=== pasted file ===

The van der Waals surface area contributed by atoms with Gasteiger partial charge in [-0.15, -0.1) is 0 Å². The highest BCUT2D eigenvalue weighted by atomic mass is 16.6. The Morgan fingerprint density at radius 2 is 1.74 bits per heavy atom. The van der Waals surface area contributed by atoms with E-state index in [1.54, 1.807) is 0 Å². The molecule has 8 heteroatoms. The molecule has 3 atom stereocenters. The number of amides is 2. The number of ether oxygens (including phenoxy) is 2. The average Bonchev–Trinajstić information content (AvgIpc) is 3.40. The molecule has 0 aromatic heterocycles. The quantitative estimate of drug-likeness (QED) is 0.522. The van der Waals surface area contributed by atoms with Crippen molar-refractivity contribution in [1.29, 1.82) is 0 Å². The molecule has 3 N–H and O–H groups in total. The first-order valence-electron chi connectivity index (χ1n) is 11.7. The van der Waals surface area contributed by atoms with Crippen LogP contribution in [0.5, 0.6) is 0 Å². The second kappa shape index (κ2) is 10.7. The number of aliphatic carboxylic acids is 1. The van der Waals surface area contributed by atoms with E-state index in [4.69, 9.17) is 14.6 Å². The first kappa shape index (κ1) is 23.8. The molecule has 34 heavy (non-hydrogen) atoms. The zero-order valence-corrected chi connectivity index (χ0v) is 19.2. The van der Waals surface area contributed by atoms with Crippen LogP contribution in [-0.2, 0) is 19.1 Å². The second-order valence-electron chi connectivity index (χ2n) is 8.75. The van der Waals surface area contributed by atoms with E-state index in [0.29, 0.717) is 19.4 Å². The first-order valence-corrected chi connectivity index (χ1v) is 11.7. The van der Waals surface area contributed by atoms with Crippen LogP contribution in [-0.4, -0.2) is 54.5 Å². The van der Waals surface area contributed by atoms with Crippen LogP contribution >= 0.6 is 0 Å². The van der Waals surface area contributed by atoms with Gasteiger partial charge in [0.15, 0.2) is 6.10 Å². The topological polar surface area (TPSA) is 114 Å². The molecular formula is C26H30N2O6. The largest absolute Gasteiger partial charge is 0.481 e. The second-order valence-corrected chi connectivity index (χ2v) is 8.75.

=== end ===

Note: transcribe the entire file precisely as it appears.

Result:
The van der Waals surface area contributed by atoms with Gasteiger partial charge in [-0.15, -0.1) is 0 Å². The highest BCUT2D eigenvalue weighted by atomic mass is 16.6. The Morgan fingerprint density at radius 2 is 1.74 bits per heavy atom. The van der Waals surface area contributed by atoms with E-state index in [1.54, 1.807) is 0 Å². The molecule has 8 heteroatoms. The molecule has 3 atom stereocenters. The number of amides is 2. The number of ether oxygens (including phenoxy) is 2. The average Bonchev–Trinajstić information content (AvgIpc) is 3.40. The molecule has 0 aromatic heterocycles. The quantitative estimate of drug-likeness (QED) is 0.522. The van der Waals surface area contributed by atoms with Crippen molar-refractivity contribution in [1.29, 1.82) is 0 Å². The molecule has 3 N–H and O–H groups in total. The first-order valence-electron chi connectivity index (χ1n) is 11.7. The van der Waals surface area contributed by atoms with Crippen LogP contribution in [0.5, 0.6) is 0 Å². The second kappa shape index (κ2) is 10.7. The number of aliphatic carboxylic acids is 1. The van der Waals surface area contributed by atoms with E-state index in [4.69, 9.17) is 14.6 Å². The first kappa shape index (κ1) is 23.8. The molecule has 34 heavy (non-hydrogen) atoms. The zero-order valence-corrected chi connectivity index (χ0v) is 19.2. The van der Waals surface area contributed by atoms with Crippen LogP contribution in [-0.2, 0) is 19.1 Å². The second-order valence-electron chi connectivity index (χ2n) is 8.75. The van der Waals surface area contributed by atoms with E-state index in [0.29, 0.717) is 19.4 Å². The first-order valence-corrected chi connectivity index (χ1v) is 11.7. The van der Waals surface area contributed by atoms with Crippen LogP contribution in [-0.4, -0.2) is 54.5 Å². The van der Waals surface area contributed by atoms with Crippen LogP contribution >= 0.6 is 0 Å². The van der Waals surface area contributed by atoms with Gasteiger partial charge in [0.15, 0.2) is 6.10 Å². The topological polar surface area (TPSA) is 114 Å². The molecular formula is C26H30N2O6. The largest absolute Gasteiger partial charge is 0.481 e. The second-order valence-corrected chi connectivity index (χ2v) is 8.75.